COMODULE participated to the
international cycling conference organized from the European Cyclist
Federation. During this event, we were invited to the panel discussion about
the future of bike sharing in Europe with other stakeholders from the industry,
such as Easybike, Social Bicycles, BCycle, See.Sense and others. Furthermore,
COMODULE together with SoftWheel, Nextbike, Motivate, NABSA, and Donkey
Republic we talked during the public bike sharing session about the essential role
of connectivity in successful sharing schemes.
Together with ECF and other
parties we contributed to the creation of the first proposal for a EU Cycling
Strategy which was submitted to the European Transport Commissioner. EU Cycling
Strategy focuses on how cycling can deliver jobs and growth through a financial
and fiscal level playing field and a robust European bicycle industry. The
objective is to put cycling on an equal status to other modes of transport in
terms of policies and investments while showcasing the clear added value of the
European level in the process. This strategic document, if adopted, could
increase cycle use by 50% around Europe while reducing rates of killed and
seriously injured to half.
Main takeaways of this international conference.
- Bicycle should be treated on the same level as
every other mode of transport
already delivers 513 billion EUR of economic benefits in Europe every year and it
can bring up to 760 billion EUR by 2030, according to Bernhard Ensink,
Secretary General of the European Cyclists’ Federation
- Double EU investments in cycling projects from
EUR 1.5 billion between 2014 – 2020 to EUR 3 billion between 2021 – 2027;
- Make motorised vehicles safer for people walking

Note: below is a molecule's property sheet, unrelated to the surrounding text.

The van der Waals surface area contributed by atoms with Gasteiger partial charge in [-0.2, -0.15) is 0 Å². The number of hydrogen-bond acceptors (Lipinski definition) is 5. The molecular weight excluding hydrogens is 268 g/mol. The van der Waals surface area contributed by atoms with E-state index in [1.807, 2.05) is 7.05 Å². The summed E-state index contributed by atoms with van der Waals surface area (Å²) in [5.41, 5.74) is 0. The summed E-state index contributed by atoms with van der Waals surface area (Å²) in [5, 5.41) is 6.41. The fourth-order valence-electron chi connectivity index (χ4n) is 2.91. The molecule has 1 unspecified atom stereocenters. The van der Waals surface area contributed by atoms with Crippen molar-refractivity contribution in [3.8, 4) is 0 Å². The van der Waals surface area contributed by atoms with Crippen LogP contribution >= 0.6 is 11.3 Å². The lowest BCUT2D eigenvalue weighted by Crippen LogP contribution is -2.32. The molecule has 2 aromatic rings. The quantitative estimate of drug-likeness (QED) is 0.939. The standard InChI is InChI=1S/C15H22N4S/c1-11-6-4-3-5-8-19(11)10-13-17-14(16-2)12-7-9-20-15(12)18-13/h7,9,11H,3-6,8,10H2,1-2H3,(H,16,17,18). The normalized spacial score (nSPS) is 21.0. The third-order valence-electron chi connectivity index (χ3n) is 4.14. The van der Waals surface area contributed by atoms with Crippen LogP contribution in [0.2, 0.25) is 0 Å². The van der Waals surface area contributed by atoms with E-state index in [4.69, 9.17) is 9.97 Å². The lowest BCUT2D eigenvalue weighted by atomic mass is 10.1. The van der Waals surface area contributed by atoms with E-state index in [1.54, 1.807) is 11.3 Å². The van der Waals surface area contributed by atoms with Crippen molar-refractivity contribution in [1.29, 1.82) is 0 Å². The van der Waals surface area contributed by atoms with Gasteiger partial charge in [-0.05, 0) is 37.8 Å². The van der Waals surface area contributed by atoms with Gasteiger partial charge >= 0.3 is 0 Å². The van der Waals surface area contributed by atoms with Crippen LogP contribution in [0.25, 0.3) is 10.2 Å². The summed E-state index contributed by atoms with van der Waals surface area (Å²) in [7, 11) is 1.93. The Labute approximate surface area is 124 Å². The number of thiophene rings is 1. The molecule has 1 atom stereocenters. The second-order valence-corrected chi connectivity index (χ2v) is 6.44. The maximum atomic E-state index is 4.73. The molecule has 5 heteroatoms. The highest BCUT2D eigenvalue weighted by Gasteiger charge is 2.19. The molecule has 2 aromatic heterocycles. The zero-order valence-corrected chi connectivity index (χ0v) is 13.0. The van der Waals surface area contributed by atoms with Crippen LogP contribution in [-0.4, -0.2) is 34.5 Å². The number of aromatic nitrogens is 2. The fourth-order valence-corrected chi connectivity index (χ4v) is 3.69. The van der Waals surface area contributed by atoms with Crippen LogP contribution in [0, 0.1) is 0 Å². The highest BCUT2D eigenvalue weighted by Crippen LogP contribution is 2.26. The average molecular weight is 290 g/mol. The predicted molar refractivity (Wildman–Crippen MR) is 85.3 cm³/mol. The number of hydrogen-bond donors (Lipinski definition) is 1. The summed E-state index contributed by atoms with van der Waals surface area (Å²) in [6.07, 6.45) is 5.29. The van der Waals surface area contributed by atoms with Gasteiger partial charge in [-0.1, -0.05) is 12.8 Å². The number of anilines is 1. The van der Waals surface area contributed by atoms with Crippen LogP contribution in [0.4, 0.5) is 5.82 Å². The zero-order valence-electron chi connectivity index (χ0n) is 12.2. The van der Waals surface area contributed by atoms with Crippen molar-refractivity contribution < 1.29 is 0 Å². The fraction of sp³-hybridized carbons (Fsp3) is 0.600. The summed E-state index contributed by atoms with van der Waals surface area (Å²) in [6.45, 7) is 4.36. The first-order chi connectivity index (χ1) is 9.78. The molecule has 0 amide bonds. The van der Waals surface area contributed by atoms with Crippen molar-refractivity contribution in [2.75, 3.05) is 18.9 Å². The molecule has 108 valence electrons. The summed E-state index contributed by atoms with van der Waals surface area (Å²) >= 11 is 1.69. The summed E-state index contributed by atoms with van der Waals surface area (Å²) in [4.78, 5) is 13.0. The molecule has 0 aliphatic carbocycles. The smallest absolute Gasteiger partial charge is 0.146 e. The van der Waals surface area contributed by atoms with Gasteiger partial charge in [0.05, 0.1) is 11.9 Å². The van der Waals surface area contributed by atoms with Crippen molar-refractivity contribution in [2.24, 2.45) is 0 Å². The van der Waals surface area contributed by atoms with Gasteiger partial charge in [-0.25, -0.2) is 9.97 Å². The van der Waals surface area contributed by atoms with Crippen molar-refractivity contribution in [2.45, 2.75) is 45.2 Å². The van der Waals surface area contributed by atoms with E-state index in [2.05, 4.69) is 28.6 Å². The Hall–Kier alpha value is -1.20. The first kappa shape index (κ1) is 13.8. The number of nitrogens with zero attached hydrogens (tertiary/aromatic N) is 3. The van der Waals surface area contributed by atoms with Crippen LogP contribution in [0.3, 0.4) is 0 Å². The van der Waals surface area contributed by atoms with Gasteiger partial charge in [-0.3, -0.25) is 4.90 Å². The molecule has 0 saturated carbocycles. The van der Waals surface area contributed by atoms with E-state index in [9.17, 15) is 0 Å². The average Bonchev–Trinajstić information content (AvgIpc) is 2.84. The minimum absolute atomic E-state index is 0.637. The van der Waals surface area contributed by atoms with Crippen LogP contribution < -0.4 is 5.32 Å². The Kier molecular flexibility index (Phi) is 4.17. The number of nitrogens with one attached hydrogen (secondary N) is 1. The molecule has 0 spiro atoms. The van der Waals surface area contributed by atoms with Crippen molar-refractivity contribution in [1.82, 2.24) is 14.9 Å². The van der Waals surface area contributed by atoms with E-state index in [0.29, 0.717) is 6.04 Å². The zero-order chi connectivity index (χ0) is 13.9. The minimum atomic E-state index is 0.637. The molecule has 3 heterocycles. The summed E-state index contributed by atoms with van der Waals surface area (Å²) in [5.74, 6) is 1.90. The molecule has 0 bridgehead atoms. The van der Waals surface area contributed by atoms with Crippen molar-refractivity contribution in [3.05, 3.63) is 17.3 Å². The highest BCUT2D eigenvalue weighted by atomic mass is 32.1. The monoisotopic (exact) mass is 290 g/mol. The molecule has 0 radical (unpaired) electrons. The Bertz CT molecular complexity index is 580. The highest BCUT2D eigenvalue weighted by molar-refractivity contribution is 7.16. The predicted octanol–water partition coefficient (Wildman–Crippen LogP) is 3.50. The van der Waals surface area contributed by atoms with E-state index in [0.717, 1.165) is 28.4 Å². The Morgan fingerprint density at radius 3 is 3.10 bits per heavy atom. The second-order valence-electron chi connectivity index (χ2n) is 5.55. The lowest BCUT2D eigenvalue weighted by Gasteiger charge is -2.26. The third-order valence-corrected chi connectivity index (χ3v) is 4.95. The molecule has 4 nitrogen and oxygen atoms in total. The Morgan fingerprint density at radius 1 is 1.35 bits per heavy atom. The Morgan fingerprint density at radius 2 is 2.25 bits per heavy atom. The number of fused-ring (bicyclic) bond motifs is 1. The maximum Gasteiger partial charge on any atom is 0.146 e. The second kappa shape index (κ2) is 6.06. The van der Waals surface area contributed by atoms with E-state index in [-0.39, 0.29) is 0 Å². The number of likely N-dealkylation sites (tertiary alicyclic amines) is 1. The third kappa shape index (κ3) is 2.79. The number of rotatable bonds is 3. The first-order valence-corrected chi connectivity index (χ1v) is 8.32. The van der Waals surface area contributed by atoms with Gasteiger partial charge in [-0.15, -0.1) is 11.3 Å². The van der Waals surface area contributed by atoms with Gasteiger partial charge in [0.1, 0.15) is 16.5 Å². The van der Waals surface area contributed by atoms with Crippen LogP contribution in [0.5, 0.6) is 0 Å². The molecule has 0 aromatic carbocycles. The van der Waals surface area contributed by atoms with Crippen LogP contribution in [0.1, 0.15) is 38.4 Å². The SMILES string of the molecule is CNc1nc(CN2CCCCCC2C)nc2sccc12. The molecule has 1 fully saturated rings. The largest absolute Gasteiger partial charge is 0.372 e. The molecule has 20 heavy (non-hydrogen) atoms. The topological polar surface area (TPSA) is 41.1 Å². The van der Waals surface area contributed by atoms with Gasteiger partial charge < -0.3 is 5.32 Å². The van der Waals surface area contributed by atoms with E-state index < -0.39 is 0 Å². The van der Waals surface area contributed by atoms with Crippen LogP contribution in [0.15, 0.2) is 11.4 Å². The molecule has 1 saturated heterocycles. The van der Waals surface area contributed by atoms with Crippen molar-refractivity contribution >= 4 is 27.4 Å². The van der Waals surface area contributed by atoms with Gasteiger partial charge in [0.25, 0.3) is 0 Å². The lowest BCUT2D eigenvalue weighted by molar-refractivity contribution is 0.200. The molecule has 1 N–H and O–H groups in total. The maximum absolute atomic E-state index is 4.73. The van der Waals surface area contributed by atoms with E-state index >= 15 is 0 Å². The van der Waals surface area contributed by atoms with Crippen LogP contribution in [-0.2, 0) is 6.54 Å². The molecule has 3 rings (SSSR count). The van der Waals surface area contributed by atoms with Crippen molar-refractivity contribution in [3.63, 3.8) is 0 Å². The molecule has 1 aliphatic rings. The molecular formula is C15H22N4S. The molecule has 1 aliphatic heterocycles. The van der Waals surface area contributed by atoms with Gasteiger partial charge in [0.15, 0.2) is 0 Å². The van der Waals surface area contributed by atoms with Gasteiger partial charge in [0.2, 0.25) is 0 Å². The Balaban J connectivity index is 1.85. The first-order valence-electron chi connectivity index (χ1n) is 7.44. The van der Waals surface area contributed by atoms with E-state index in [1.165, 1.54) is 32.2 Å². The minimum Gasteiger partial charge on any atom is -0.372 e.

and cycling through active safety systems such as Intelligence Speed
Assistance. The EU has exclusive competence on vehicle regulation;
- Allow Member
States to introduce reduced VAT for bicycles purchases through a reform of the
What’s the role of connectivity in the EU Cycling Strategy
- As it is indicated in the policy framework for
smart public bike sharing created by ECF & PEBSS - Cities should mandate that operators ensure that their
bicycle equipment, is of sufficient quality built to withstand the rigours of
constant public use and exposure to the elements, in location, meeting rider
safety and comfortable standards.
typical acceptable time-frame would be of a physical quality / robustness to
tolerate 4-5 years of standard use. In order to achieve these targets,
connectivity both to bikes, as well as e-bikes is a must.
on-going servicing of these shared bicycles is a vital aspect of the process;
prospective operators must demonstrate a robust system for ensuring that the
bicycles are kept in working order proactively, and that any faults / damaged
can be quickly identified, removed from the “fleet”, and replaced to ensure the
committed number of bicycles.
should be able to integrate on-bike location-technologies, and eventually
on-board wireless diagnostics, to more easily identify mechanical failure, and
proactively intervene through preventive maintenance.
Innovation in Bikes and Smart Mobility Solutions (MAAS)
Three claims summarise the
session on innovation in bikes and smart mobility solutions: 1) Connectivity in
general and connected bicycles in particular will have a positive impact on
road safety and on user mobility choices; 2) the bicycle industry will overtake
the automotive industry in terms of innovations; 3) technology alone will not
solve all future cities problems.
Stefanie de Hair from the Dutch
Research Institute TNO stated that, with the advent of the connected bicycle
thanks to the power supply of electric bicycles, the bicycle will be able to
communicate to infrastructure and other vehicles leading to a ‘smoother
intervention’ between different modes of transport.
Raymond Gense from Next Urban
Mobility supported that the bicycle industry will overtake the automotive
industry in terms of innovations due to the long car product cycles of 4 to 8
years. The connected bicycle will also be able to become a full partner in
Mobility as a Service Systems and herewith improve the usability side of
mobility systems. Using the mode of transport that fits best the purpose of
your trip, will characterize future mobility choices he predicted. A full
integration would also help bike sharing systems to become profitable which is
difficult at the moment if they are operating on their own, he added.